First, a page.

Edmonton city council unanimously voted Tuesday to amend its face-covering bylaw so that it remains in place for the foreseeable future.
The temporary mandatory face coverings bylaw requires anyone in a public space within the City of Edmonton to wear a face covering.
“This virus is not going away any time soon,” Mayor Amarjeet Sohi said.
Tuesday marked the first Emergency Advisory Meeting for Edmonton’s new city council. Dr. Chris Sikora, Alberta Health Services leader for the Edmonton zone, joined the meeting remotely and answered questions about the city’s COVID-19 response.
Much of the discussion centred around the city’s mandatory mask bylaw. When it was initially put in place, it was set to expire after Edmonton recorded 10 days straight of fewer than 100 cases per 100,000 population.
Based on those metrics, the bylaw would have soon expired.
“Today’s decision allows that bylaw to continue,” Sohi said, “so we can continue to protect each other.”
Councillors debated moving that to 28 days straight, setting an expiry date and also removing any numerical triggers altogether. Council voted on the latter option.
Essentially, the bylaw would remain in place until council — advised by health officials, administration and other factors in Edmonton and the context — decides to lift it.
“It’s important to remind Edmontonians that this fight isn’t over,” City Manager Andre Corbould said. “By extending the temporary mandatory face coverings bylaw, council has ensured that one of our best tools for protection against the spread of the virus remains in place.”
In December, council will meet again to discuss whether potential future “triggers” should be added, for instance:
- 28 days at rates below 100/100,000 in Edmonton zone;
- Two weeks after 80 per cent of children 5-11 have been fully vaccinated;
- ICU capacity below 50 per cent and falling;
- Provincial health order for masking has been rescinded;
- There is monthly reporting to council.
“I think there should be multiple triggers,” Coun. Andrew Knack said. “We are in the middle of a pandemic.”
Sohi acknowledged the work of the previous council, “in areas where municipalities could provide leadership.”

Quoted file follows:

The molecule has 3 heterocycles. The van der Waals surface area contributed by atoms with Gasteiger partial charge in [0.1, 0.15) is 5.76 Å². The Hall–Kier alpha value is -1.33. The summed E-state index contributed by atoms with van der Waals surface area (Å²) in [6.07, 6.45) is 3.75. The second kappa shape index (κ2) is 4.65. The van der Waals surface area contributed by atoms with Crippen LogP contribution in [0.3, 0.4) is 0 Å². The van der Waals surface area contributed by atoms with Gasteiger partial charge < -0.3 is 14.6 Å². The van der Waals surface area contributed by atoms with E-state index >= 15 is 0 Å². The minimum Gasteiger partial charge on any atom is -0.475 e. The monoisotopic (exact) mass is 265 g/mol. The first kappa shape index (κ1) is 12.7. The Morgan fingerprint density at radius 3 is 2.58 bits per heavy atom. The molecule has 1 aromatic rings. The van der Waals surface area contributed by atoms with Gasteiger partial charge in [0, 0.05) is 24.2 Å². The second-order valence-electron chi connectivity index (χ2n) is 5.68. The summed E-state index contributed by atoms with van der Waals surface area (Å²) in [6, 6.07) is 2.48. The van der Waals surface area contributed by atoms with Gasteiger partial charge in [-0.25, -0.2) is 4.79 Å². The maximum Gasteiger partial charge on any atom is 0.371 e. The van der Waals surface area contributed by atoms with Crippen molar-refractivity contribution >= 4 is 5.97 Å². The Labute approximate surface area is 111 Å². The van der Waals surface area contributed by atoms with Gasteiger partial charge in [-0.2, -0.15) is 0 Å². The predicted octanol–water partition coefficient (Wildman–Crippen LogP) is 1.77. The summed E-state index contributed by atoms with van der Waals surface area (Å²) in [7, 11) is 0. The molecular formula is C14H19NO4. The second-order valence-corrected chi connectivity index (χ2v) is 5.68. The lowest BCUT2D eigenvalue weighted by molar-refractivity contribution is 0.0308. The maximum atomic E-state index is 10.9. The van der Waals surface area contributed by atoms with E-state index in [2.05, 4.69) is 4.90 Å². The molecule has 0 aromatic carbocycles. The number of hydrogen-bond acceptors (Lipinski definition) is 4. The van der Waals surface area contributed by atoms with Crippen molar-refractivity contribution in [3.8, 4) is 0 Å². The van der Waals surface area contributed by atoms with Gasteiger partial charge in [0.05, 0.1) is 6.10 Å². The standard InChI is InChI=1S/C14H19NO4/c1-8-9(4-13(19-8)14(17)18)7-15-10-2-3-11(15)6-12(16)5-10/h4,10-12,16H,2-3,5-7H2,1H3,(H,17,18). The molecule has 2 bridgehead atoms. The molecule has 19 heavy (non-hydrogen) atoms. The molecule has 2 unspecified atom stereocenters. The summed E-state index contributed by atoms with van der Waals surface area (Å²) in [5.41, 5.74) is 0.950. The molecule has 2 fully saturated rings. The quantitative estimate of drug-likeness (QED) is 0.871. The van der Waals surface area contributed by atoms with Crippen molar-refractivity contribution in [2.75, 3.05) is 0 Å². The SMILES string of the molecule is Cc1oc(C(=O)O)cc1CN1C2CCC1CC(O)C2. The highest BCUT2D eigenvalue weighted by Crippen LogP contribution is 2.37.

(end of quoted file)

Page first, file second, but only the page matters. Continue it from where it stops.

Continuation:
“I think we need to continue to demonstrate that kind of leadership. We are not out of this pandemic yet.”
On Sept. 4, the province reinstated its indoor mask bylaw, which meant face coverings are mandatory in all public spaces and workplaces, except when there are two metres of space or barriers in place.
The provincial face-covering order remains in place.
In response to the vaccine mandate for city staff, councillors heard 94 per cent of city employees are fully or partially vaccinated as of Nov. 1, 660 employees have opted to use the rapid test option, 41 (out of 13,000) have not complied with the mandate and have been placed on leave without pay, and 15 employees were approved for medical exemptions.
As of Nov. 7, there have been 102,182 COVID-19 cases in the Edmonton zone. As of Monday, there were 1,421 active cases, 202 COVID-19 hospitalizations, including 71 ICU cases.
A total 1,296 people have died in Edmonton due to the coronavirus.
Edmonton’s R value (reproductive value) was 0.9 and has been declining recently.
City councillors heard 85.3 per cent of eligible Edmontonians are vaccinated.
When it comes to City of Edmonton worksites, capacity will be limited to 33 per cent and a return to in-person work is tentatively set for Jan. 4, 2022, with many people still working remotely.
Ridership on Edmonton Transit has declined, council heard. As a result of operator vaccination rates, the frequency for bus service is down about three per cent until staffing gets back to normal.